The Paris of Toulouse-Lautrec: Prints and Posters is a full-color, 160-page catalogue produced by The Museum of Modern Art. The book is available from the Currier Museum of Art’s Museum Shop ($50 hardcover). Members receive a 10% discount on all purchases in the Museum Shop.


Special hours


Free Lautrec Late Nights
Oct. 19 and 26, Nov. 9 and 16, and Dec. 14
5 to 9 pm


Special late night hours on Thursday evenings give more opportunities to see the exhibition – with free admission! (A $5 special exhibition charge applies for not-yet-members.) Enjoy tours, plays, poetry, and more. A cash bar and food for purchase will be available in the Winter Garden Café.


Films presenting some of the most popular cinematic portrayals of Toulouse-Lautrec and his beloved Moulin Rouge will be shown on Oct. 19 (Moulin Rouge, 1952), Nov. 9 (French Cancan, 1960), and Dec. 14 (Moulin Rouge!, 2001) at 6:30 pm.


Special event


Moulin Rouge at the Currier: La fête de la saison!
Saturday, Nov. 4, 7 to 11 pm


Spectacular! A night at the Moulin Rouge! Ladies, don your feathers and corsets. Gents, slip into those fancy duds and top hats. Dress up to celebrate the Montmartre nightlife that Toulouse-Lautrec made famous with an evening of aerial dancers, music, dancing, French fare, and a cash bar. Proceeds from the event support the work of the Currier Museum of Art. Visit to order tickets.


Tickets $75 in advance and $100 at the door. Special member pricing $60 until September 23rd.


Related events


Members-Only Preview
Thursday, Sept. 28, 5:30 to 8:30 pm


Be the first to see The Paris of Toulouse-Lautrec! The evening will involve tours, a raffle, music and more. Take advantage of your Membership or join today to be part of the event.


Currier After Hours: Parisian Soirée
Thursday, Dec. 7, 6 to 9 pm


Join us for a celebration of Parisian night life, including live music, dance performances, and a champagne seminar. A cash bar and full menu are available at the Winter Garden Café. General Admission applies. A $5 special exhibition charge applies for those not-yet-members who are 13 years and older to view The Paris of Toulouse-Lautrec.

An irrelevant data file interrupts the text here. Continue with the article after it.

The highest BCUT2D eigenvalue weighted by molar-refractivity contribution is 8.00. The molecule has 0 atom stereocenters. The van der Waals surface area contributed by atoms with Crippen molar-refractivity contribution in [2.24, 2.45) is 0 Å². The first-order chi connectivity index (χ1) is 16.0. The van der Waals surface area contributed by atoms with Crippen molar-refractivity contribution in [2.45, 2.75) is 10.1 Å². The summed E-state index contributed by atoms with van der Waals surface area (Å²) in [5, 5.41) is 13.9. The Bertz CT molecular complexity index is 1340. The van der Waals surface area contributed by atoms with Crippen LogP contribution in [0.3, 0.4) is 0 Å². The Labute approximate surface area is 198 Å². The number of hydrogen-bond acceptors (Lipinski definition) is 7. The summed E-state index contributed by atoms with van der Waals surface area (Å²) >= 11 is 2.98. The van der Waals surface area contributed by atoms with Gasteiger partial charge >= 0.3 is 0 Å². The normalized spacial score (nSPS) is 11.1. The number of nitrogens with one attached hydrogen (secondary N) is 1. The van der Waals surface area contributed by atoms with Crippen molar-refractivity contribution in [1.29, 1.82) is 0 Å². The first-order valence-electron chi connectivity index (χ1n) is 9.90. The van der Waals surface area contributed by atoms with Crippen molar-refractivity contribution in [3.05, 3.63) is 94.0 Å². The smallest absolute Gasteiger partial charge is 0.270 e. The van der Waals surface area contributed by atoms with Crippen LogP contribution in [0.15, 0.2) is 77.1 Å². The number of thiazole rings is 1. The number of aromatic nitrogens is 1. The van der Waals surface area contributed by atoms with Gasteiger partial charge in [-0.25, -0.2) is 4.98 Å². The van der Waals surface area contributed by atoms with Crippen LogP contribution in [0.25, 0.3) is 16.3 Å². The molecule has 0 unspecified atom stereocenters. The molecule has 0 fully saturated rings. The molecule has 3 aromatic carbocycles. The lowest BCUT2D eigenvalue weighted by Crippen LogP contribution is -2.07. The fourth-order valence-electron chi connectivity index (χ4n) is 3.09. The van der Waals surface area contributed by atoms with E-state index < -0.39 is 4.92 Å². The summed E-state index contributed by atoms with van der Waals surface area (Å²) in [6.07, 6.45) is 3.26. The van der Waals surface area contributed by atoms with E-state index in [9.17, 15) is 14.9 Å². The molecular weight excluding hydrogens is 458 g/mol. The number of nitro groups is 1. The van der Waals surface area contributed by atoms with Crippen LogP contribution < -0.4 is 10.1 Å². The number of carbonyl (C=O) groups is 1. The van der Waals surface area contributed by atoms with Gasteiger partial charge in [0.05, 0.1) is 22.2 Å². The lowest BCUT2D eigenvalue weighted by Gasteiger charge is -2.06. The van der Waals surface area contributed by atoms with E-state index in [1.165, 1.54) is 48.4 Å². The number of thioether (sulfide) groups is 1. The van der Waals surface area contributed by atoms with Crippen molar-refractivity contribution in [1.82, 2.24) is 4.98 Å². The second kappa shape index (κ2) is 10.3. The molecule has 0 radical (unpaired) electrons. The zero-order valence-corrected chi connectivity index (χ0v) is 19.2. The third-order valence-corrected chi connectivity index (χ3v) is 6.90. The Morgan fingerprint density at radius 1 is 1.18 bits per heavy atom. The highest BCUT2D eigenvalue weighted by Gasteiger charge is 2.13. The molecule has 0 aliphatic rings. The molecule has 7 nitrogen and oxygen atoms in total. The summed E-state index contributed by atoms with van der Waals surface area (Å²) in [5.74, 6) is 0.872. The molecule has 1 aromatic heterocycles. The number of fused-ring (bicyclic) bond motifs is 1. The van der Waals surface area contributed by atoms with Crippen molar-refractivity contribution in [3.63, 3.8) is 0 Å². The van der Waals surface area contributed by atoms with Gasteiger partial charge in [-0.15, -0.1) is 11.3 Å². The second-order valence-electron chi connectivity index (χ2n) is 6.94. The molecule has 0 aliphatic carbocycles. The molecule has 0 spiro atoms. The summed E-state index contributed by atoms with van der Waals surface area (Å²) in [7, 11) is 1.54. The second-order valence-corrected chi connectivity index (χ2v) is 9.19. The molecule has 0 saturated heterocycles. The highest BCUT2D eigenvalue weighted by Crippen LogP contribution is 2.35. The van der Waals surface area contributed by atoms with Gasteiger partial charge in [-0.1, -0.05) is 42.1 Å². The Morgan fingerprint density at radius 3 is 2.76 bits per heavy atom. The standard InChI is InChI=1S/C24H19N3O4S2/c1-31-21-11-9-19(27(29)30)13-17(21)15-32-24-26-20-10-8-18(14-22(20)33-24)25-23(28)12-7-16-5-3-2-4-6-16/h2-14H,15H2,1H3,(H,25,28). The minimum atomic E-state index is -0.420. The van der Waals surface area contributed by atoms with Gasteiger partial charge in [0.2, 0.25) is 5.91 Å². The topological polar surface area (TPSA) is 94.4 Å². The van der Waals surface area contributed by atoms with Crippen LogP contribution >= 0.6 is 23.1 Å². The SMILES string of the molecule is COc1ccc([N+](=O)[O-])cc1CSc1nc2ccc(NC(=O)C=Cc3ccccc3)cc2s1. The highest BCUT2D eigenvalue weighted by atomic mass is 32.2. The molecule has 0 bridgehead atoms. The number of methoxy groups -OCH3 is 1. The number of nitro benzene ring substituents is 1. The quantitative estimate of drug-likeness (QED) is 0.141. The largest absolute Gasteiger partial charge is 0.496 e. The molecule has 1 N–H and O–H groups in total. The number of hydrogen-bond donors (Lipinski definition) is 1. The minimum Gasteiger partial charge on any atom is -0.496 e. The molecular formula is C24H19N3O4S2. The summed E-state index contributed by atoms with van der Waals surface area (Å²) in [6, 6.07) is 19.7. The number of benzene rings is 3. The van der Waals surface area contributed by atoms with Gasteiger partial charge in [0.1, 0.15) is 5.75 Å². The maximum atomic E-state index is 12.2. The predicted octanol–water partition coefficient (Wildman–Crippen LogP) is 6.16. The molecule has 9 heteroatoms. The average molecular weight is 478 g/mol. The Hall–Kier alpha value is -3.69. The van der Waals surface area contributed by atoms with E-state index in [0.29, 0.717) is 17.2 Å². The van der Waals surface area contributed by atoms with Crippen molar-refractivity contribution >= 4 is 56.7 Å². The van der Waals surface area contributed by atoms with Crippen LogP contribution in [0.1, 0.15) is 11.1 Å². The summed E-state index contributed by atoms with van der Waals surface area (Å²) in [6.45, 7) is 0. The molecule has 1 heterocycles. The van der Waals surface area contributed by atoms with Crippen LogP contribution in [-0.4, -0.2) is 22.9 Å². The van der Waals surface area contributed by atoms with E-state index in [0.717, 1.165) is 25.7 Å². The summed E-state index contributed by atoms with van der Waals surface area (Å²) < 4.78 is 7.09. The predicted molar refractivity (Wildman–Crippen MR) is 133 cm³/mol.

Many more events and tours for adults and families are scheduled. Visit for more information.


Also on view


Monet: Pathways to Impressionism
Through Nov. 13, 2017


The Currier’s beloved The Bridge at Bougival (1869) is recognized as one of only a few of early pictures that foreshadow Claude Monet’s development of impressionism. For the first time, this painting will be on view with three other Monet masterpieces, each representing a milestone in the artist’s career, and providing a concentrated experience of Monet’s artistic development.




The Currier Museum of Art is dedicated to connecting art with people in innovative ways. The museum is home to a significant collection of European, American, and Contemporary art, including works by Picasso, Monet, O’Keeffe, Le Witt, and works by New Hampshire artists. This collection inspires exhibitions and programs of many types.


The Currier Museum opened to the public in 1929 and completed a new extension in 2008. It is New Hampshire’s museum of art. Located at 150 Ash Street in Manchester, New Hampshire, the museum is open every day except Tuesday.


The museum owns the Zimmerman House, a home designed by Frank Lloyd Wright, complete with original furnishings and art. Guided visits can be booked online.


The Currier Art Center offers studio classes, art camps, master classes, and intensive workshops for all ages.